The Writing Life: Jilted – and Still Jazzed
Newly single, I was raising two little ones, working a day job, freelancing and turning every spare moment into a writing opportunity.
I wrote at red lights and in carpool lines. I wrote with one eye on Scooby-Doo cartoons and one on my notebook. I wrote while shivering on bleachers in unheated ice rinks during my 6-year-old’s hockey practices, and most of all, when my children were with their dad, Wednesday nights and alternate weekends.
While I hated being a single mom, a divorcée and a minus-one, I vowed not to be cowed by my new status. I’d never been a quitter, in love or the literary life.
I remember being in seventh grade, aching to go out with Richard Garfinkel and James Allen, and also longing for editors from Highlights and Hallmark to say yes to my short stories and greeting card verses.
Time after time, rejection letters sailed through the mail slot in our apartment door and dropped onto the shag carpet. But with pre-adolescent hubris, I threw them away – and shrugged off those uninterested boys – and went back to making my prose.
In my twenties, I bombarded women’s magazines with story ideas and got a string of no’s. Turned down, too, was a manuscript for a rhyming children’s book. The editor’s comment? “Dr. Seuss did it better.”
But I refused to let those snubs define me or my future. I vowed to reject the rejections.
Divorce felt like the ultimate rejection. But after many tears, much soul-searching and sadness, I was determined to push through it – and I did, to unexpected experiences.
To hone my craft, I joined three writers groups, read voraciously, and sought out author readings. Stretching beyond my urban roots, I took up camping, gardening, and contra dancing. And in my rare spare time, I dated, with one major stipulation: Don’t call between 8 and 10 p.m., my sacred writing time.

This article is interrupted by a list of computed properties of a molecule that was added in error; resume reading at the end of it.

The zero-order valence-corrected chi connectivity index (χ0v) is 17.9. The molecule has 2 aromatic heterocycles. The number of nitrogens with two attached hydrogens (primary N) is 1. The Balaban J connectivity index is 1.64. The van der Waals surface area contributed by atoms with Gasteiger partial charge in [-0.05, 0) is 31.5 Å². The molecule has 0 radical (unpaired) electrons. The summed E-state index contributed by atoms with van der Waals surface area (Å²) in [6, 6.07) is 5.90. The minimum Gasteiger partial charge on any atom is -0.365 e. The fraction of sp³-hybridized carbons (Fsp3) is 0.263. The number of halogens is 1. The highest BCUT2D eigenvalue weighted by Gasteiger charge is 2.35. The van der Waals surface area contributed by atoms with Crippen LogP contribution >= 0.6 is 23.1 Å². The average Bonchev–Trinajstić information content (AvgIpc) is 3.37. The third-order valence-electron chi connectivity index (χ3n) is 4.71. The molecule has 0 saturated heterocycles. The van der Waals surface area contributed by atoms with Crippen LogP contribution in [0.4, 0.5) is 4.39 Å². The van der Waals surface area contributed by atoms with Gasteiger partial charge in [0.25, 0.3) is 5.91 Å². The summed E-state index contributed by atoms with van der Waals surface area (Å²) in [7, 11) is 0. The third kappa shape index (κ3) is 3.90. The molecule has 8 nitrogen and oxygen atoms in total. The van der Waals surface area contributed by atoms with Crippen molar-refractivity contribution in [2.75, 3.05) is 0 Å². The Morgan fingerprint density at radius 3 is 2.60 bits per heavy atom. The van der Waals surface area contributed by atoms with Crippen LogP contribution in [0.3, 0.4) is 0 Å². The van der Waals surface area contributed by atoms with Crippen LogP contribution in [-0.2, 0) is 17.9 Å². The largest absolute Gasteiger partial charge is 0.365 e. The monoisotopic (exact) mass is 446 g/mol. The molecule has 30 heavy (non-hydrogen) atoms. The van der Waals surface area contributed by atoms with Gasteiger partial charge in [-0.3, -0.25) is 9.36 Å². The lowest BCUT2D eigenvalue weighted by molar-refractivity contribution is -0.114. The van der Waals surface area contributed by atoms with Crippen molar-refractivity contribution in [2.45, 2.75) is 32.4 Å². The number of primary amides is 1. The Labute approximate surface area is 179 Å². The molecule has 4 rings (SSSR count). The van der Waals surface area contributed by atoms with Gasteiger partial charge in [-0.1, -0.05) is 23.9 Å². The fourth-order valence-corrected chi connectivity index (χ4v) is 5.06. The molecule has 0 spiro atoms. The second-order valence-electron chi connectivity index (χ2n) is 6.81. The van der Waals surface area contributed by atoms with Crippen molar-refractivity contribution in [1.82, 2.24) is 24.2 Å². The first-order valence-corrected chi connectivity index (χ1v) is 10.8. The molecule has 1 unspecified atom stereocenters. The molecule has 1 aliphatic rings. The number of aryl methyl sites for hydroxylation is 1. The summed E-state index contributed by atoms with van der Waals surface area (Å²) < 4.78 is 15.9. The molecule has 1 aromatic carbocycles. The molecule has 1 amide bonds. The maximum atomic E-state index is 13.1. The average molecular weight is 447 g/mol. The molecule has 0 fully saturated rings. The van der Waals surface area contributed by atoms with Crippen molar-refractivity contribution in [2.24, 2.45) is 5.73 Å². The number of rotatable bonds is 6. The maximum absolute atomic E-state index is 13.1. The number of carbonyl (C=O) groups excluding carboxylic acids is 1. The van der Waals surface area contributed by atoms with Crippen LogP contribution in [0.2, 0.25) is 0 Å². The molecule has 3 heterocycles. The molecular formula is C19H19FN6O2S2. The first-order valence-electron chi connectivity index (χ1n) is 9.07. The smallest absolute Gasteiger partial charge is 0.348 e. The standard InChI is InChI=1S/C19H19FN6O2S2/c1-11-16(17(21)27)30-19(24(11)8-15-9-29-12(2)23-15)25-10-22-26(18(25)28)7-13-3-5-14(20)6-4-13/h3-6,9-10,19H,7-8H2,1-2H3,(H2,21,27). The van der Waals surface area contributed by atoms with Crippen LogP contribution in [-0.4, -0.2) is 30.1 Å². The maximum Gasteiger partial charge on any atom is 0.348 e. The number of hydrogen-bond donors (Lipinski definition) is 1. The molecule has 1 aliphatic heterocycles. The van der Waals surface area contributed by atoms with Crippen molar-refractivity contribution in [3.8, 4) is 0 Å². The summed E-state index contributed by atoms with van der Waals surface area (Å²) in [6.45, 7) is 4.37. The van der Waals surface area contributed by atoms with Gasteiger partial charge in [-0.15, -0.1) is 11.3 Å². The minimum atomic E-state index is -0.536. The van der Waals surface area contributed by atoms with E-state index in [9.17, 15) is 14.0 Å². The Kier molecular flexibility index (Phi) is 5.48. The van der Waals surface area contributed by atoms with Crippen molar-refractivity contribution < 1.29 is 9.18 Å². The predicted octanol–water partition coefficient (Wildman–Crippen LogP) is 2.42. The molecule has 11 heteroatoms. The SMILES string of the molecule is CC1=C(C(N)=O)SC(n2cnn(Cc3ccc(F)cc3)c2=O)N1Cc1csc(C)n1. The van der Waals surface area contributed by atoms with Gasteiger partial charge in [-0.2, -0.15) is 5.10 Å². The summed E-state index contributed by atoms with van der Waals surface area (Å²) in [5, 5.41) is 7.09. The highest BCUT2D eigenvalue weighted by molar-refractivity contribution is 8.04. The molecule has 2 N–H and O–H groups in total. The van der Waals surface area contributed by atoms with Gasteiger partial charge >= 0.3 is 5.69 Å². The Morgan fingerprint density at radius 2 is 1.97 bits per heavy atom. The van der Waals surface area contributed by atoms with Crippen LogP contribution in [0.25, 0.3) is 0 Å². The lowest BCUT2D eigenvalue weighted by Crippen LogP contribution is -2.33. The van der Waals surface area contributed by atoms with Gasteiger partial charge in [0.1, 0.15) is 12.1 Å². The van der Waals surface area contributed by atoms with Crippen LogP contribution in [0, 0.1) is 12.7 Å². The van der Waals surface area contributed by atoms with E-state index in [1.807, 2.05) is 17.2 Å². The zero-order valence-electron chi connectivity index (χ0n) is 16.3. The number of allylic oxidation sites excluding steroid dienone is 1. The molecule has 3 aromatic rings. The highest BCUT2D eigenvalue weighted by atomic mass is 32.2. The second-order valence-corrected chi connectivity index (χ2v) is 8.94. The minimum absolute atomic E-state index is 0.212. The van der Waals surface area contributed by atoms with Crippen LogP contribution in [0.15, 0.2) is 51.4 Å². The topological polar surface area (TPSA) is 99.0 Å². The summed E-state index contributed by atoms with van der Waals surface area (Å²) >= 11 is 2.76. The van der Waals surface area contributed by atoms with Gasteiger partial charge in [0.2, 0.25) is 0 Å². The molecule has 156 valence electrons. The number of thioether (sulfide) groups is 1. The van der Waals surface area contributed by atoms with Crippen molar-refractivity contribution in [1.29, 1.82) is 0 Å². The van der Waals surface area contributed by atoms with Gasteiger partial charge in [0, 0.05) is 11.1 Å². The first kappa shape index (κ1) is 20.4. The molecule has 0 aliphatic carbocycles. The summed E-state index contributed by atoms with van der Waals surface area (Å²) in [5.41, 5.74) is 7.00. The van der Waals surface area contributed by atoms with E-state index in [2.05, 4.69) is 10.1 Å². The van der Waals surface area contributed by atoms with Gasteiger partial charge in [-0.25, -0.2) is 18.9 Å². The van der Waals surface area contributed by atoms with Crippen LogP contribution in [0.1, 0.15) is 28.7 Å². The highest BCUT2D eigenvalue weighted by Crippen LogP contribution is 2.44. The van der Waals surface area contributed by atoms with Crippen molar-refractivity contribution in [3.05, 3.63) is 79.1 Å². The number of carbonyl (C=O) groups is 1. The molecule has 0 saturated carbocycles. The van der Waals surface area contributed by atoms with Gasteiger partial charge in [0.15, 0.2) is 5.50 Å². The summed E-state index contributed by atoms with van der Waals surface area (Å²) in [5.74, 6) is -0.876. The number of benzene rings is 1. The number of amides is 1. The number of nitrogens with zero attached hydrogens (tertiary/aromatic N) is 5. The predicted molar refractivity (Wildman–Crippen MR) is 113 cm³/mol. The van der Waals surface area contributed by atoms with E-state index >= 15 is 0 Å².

The first of many suitors was a free-spirited, never-married doctoral fellow who schooled me in the Hungarian psychologist Mihaly Csikszentmihalyi’s theory of “flow”: people are happiest when totally absorbed in their chosen activity. I didn’t need the Ph.D. to tell me this. When my writing was going well, everything else seemed to fall into place.
There were plenty of lousy dates, including the owner of a lighting store (no sparks), an Apple computer salesman (I wasn’t sold), and an engineer – a sandpaper engineer (too rough around the edges).
Things were more interesting with the thrice-divorced flutist older than me by a decade and shorter by a head.
“Every person whose path crosses mine enriches me and sets me on a new path,” he said. Frankly, he was a little too New Agey-sagey for my tastes, and before long, I crossed him off my list.
But his Zen-like approach to dating intrigued me. Didn’t this apply to the writing process, too? Just as each disappointing date led me to a subsequent, more promising one, each rejection slip propelled me to the next editor, another rewrite, one more butt-in-chair session.
After the Sun Valley Writers Conference turned down my application to work with Ann Lamott and Ethan Canin, I looked to my own backyard, in Albany, N.Y., for inspiration.
Happily, I was accepted into a fiction workshop at the Writer’s Institute with Douglas Glover. His lectures on structure were mesmerizing – as were a classmate’s stories about the Iowa Writers’ Workshop, a mecca for writers everywhere. Suddenly, I lusted to go.